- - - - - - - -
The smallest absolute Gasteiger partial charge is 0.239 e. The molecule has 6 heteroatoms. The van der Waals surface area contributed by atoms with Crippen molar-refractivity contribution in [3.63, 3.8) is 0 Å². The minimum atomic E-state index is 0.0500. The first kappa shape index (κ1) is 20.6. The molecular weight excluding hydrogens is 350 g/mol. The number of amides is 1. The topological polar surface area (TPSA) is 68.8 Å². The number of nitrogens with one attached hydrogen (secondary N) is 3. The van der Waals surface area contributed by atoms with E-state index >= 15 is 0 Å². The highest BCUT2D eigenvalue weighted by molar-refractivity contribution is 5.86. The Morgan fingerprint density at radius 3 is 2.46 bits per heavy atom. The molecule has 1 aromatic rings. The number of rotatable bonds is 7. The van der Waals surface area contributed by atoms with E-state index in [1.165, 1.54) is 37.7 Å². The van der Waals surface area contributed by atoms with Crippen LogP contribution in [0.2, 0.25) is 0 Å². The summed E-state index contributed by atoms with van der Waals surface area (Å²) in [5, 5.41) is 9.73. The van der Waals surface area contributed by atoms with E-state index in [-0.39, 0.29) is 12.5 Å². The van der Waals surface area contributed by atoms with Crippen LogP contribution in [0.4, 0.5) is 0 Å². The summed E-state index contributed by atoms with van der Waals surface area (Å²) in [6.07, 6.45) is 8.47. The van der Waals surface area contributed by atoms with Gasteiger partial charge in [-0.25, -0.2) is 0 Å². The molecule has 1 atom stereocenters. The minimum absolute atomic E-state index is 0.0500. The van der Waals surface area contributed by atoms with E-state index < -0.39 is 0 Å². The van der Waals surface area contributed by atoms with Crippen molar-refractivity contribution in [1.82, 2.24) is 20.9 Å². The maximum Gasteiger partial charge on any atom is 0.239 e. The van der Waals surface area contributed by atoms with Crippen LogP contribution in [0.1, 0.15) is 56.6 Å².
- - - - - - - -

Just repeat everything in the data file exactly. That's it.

The smallest absolute Gasteiger partial charge is 0.239 e. The molecule has 6 heteroatoms. The van der Waals surface area contributed by atoms with Crippen molar-refractivity contribution in [3.63, 3.8) is 0 Å². The minimum atomic E-state index is 0.0500. The first kappa shape index (κ1) is 20.6. The molecular weight excluding hydrogens is 350 g/mol. The number of amides is 1. The topological polar surface area (TPSA) is 68.8 Å². The number of nitrogens with one attached hydrogen (secondary N) is 3. The van der Waals surface area contributed by atoms with E-state index >= 15 is 0 Å². The highest BCUT2D eigenvalue weighted by molar-refractivity contribution is 5.86. The Morgan fingerprint density at radius 3 is 2.46 bits per heavy atom. The molecule has 1 aromatic rings. The number of rotatable bonds is 7. The van der Waals surface area contributed by atoms with E-state index in [1.165, 1.54) is 37.7 Å². The van der Waals surface area contributed by atoms with Crippen LogP contribution in [0.2, 0.25) is 0 Å². The summed E-state index contributed by atoms with van der Waals surface area (Å²) in [5, 5.41) is 9.73. The van der Waals surface area contributed by atoms with E-state index in [-0.39, 0.29) is 12.5 Å². The van der Waals surface area contributed by atoms with Crippen LogP contribution in [0.4, 0.5) is 0 Å². The summed E-state index contributed by atoms with van der Waals surface area (Å²) in [6.07, 6.45) is 8.47. The van der Waals surface area contributed by atoms with Gasteiger partial charge in [-0.25, -0.2) is 0 Å². The molecule has 1 atom stereocenters. The minimum absolute atomic E-state index is 0.0500. The van der Waals surface area contributed by atoms with E-state index < -0.39 is 0 Å². The van der Waals surface area contributed by atoms with Crippen molar-refractivity contribution in [1.82, 2.24) is 20.9 Å². The maximum Gasteiger partial charge on any atom is 0.239 e. The van der Waals surface area contributed by atoms with Crippen LogP contribution in [0.1, 0.15) is 56.6 Å².